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October 25, 2012


Well, that was quite the blogging hiatus. I always have high hopes of keeping this blog alive and kicking during the summer months–after all, that’s the time worth recording. Sun! Warmth! Lakes! Gardens! Trips to national parks and foreign shores! But alas, for three years now I have been unable to keep it up. I’m too busy getting out in it to sit down and keep this record.

But I’m back. The first fat flakes of winter are falling on wet ground outside. The house, with three kids in school and one napping, is quiet. Blissful writing time. Lots to recap, lots to share. Stay tuned!




July 10, 2012

Happy July friends! I can’t believe this summer is half over. We’re still catching our breath from an epic road trip out West, playing catch up (ketchup, as I call it). Details coming soon. Stay cool!

The windy city

June 14, 2012

I haven’t been to Chicago since junior high. (We lived in Missouri at the time and traveled to Chicago often.) Gathering there this past weekend, in a city with so many adolescent memories, with my entire family, was such a treat.

The city has changed in the past decade and a half. Millenium Park: loved it! What a beautiful addition to the downtown. (Even if they did almost tow our car.)

The best part was being with all my siblings. It’s so fun to gather as full-fledged adults. We are, all of us, loud, talkative, and prone to burst into spontaneous song. When we are together, it’s like living on the set of “Singing in the Rain.”

Here are my awesome parents who made all of it, all of us, possible. I don’t know two more remarkable people.

Oh, and these two made the gathering possible as well, by graduating with degrees in law and public policy from the University of Chicago. Movers and shakers, these two fine folks.

The great thing is that they’re both going back for more school, so we can repeat this fabulous weekend again in a couple of years.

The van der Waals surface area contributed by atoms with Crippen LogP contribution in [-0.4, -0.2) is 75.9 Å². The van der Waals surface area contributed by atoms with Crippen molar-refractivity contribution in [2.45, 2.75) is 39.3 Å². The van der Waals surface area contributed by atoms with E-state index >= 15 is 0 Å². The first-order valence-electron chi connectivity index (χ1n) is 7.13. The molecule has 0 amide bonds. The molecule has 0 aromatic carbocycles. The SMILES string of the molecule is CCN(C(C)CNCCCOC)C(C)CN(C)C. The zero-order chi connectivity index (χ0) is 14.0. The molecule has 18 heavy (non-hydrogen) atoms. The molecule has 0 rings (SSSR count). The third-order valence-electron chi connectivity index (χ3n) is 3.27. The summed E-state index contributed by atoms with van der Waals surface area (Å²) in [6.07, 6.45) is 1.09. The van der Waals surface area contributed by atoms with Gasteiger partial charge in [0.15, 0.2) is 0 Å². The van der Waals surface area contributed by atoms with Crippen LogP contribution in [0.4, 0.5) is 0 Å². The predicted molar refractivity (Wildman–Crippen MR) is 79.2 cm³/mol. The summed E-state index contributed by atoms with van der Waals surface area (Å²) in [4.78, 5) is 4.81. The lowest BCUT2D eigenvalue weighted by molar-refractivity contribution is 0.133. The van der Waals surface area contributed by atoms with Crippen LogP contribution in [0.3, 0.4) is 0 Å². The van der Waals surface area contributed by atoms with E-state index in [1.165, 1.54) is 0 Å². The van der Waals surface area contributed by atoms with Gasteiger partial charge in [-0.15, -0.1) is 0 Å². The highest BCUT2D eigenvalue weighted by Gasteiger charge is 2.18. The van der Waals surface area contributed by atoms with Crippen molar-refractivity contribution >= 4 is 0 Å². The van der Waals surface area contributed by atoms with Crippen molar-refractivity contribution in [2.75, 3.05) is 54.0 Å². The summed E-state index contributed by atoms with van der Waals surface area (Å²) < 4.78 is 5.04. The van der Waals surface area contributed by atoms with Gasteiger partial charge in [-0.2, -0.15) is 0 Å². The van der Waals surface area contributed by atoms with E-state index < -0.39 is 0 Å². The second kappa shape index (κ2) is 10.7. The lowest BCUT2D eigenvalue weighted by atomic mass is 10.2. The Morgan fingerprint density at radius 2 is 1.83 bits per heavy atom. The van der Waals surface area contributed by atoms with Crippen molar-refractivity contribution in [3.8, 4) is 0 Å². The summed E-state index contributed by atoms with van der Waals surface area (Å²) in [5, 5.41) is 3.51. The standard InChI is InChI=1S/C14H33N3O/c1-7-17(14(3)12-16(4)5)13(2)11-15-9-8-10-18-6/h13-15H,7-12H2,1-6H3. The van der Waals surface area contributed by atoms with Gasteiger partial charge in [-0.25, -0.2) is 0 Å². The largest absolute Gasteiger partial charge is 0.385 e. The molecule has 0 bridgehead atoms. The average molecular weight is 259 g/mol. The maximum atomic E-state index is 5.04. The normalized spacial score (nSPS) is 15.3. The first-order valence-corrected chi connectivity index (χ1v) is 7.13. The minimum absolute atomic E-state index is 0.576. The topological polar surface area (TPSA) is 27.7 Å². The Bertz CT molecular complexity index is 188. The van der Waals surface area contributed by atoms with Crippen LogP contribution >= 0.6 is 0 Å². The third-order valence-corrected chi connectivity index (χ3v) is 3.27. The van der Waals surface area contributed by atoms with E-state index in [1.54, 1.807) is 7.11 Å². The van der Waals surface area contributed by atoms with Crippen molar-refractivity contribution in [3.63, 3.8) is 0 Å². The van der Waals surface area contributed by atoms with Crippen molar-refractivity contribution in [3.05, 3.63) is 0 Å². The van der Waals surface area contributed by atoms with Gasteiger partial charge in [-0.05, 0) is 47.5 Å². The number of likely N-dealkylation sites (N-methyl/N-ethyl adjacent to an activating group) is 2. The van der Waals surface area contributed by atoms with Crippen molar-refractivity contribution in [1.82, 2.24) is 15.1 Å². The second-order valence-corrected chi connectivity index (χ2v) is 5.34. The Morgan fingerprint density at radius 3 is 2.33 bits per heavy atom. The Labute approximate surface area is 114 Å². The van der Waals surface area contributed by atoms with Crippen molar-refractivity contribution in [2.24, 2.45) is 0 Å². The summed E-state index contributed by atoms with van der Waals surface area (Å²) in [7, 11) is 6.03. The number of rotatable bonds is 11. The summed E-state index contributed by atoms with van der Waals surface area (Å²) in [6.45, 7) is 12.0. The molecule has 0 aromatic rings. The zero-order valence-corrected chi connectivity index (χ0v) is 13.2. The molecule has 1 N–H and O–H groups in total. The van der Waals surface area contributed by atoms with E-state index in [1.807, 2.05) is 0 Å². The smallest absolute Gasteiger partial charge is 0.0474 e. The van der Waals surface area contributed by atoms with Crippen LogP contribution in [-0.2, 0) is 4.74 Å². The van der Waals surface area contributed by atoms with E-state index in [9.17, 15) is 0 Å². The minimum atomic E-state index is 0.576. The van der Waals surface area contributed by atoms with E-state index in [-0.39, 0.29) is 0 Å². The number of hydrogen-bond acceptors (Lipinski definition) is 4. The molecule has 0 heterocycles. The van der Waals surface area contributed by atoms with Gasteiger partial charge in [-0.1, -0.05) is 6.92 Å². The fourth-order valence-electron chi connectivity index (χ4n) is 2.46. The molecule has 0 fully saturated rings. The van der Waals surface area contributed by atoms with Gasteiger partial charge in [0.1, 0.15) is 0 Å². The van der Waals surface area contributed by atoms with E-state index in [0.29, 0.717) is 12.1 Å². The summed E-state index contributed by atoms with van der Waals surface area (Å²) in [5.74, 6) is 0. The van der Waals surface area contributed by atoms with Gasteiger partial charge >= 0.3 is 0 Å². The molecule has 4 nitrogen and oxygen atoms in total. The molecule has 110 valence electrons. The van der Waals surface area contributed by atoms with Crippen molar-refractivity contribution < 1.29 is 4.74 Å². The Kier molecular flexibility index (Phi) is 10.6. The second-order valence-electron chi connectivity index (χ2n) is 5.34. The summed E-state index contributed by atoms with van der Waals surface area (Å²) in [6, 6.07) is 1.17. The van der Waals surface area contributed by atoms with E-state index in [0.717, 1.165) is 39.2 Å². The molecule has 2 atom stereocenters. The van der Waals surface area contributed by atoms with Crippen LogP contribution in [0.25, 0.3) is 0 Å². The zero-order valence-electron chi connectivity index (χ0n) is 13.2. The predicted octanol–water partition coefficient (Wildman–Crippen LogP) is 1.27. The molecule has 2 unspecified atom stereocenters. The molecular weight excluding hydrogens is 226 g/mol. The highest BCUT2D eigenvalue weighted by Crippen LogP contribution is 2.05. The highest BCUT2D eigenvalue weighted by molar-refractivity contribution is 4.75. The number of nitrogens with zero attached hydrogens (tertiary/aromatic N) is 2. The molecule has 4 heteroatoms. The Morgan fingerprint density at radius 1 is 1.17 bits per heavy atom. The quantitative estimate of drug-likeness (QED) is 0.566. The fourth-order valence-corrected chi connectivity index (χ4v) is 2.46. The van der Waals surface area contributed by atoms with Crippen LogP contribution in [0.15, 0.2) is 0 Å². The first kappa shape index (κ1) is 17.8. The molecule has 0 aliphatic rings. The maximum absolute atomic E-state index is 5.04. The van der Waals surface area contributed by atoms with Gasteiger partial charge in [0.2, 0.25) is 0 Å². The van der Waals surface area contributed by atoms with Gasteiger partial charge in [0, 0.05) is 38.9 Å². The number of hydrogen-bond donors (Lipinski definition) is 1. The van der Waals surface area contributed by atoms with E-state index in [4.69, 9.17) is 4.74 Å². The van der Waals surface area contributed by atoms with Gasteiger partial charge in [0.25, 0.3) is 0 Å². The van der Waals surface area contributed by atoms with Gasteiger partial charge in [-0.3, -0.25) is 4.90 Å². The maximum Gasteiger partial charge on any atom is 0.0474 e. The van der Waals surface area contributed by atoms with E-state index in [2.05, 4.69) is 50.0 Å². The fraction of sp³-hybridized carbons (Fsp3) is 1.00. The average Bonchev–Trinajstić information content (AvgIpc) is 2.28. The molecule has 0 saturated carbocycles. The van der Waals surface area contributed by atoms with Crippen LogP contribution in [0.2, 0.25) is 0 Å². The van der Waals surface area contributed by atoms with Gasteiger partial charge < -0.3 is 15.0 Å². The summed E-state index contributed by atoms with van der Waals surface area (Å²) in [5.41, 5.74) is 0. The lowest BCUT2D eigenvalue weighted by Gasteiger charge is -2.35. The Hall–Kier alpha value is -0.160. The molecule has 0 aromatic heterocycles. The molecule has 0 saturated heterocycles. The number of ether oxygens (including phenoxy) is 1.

My sisters and I had way too much fun. (Here we are at a bus stop trying to mimic those over-the-top gum commercials.) Love my family. Love this city. (With a big thanks to Seth, who manned the boy fort with grace and aplomb while I was gone.)

Catch you again in 2117

June 6, 2012

Anyone see Venus cross the sun yesterday? This method didn’t work so well. Luckily we had friends with gear that was a little more high tec.

And thank goodness. Jackson was in a panic to see this once-in-a-lifetime occurrence. “Mom, I may be alive in 105 years, but you definitely won’t.”

Hm, sounds like a challenge. Time to find life’s elixir, don’t you think?


June 5, 2012

I keep looking at this oldest son of mine, wondering if I have the date wrong, or the year wrong. But no, he truly is ten. Zowie!

We celebrated on Saturday with a full day of parties: family breakfast (per tradition), two graduation parties, plus his own friends party. Whew!

The party was nearly all Jackson’s own creation: lots of water play with balloons and squirt guns, a pinata, party food, and a very specific kind of cake.

And this kid, who loves nothing more than rocking out to a good beat, wanted a dance party.

A black light, paper stars, glow sticks and flourescent green marker=ingredients for endless entertainment.

Jackson’s 10-year-birthday mark so many things for our little family. It was ten years ago that Seth and I walked hand-in-hand across the stage to receive our degrees in journalism. (Jackson came two weeks later!) And it marks a decade being parents to this rowdy band of pirates, starting with the most inquisitive boy of them all. Jackson has taught me (and continues to teach me) the arts of patience, thoughtfulness, and curiosity. He has the heart of a lion.